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After years of lab research, hundreds of chimpanzees could be given sanctuary

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Research involving chimpanzees in the US is finally winding down, which means hundreds of chimps will soon be freed from their laboratory confinements and relocated to more natural surroundings. Of the 450 or so chimps currently under government control, a vast majority are set to be retired to federal sanctuaries, unlikely to face any further research experiments — at least the type they've become accustomed to.

Up to 50 of the animals may be need to stay behind for future lab work, however, with scientists admitting that chimpanzee research has become an increasingly controversial topic that must be handled delicately. "There are cases in which chimpanzees are and will continue to be useful," Alice Ra’anan of the American Physiological Society recently told Wired. "You can set an ethical bright line, but there may be a disease where people suffer as a consequence. Or you can set a scientific bright line, and at some point you shake your head and say, ‘Do we really want to do this?’"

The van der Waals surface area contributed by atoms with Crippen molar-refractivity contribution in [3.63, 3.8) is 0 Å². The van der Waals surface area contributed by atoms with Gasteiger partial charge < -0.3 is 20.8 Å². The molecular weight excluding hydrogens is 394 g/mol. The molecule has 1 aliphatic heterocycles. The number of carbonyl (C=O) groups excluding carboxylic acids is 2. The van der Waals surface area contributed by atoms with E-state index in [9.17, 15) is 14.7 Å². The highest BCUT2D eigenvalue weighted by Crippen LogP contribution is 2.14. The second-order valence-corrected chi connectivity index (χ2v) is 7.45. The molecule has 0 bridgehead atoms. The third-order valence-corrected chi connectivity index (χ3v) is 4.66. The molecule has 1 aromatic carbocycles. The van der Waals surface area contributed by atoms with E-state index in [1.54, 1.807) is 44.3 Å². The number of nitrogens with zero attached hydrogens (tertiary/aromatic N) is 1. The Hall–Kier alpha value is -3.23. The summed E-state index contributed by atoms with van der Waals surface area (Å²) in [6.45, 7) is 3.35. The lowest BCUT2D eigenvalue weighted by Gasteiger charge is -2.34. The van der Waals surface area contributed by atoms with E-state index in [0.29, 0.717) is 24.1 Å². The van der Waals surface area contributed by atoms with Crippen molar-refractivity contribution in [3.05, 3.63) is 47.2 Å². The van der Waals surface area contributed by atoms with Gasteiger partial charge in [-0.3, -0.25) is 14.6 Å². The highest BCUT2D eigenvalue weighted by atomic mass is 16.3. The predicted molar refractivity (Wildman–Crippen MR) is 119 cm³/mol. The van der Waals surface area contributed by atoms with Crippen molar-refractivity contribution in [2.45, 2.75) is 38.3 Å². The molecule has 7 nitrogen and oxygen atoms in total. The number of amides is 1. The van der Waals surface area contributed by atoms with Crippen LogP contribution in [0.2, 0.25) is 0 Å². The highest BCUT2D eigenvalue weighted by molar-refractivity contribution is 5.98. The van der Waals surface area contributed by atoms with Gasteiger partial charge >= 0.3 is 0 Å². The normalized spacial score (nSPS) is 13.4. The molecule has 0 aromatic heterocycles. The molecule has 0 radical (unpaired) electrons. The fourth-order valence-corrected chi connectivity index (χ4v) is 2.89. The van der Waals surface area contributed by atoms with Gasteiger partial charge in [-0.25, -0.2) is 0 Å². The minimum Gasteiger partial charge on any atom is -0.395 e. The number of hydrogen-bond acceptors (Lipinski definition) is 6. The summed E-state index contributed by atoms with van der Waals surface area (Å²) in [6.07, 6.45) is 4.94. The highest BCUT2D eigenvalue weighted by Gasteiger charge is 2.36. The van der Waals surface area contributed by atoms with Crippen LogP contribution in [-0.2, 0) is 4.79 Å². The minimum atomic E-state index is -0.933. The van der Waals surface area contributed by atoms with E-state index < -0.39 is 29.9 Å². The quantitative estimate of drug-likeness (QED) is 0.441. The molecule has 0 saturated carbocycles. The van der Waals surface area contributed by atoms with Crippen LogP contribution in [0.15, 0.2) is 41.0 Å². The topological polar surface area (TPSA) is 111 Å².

Thankfully as you'll see in the video below, some chimps have already made their exit. More than a hundred are set to arrive at Chimp Haven in Louisiana, though the clip also makes clear that, after spending years without ever venturing outside, many will need time (and perhaps more direct assistance) to become acclimated with their natural habitat.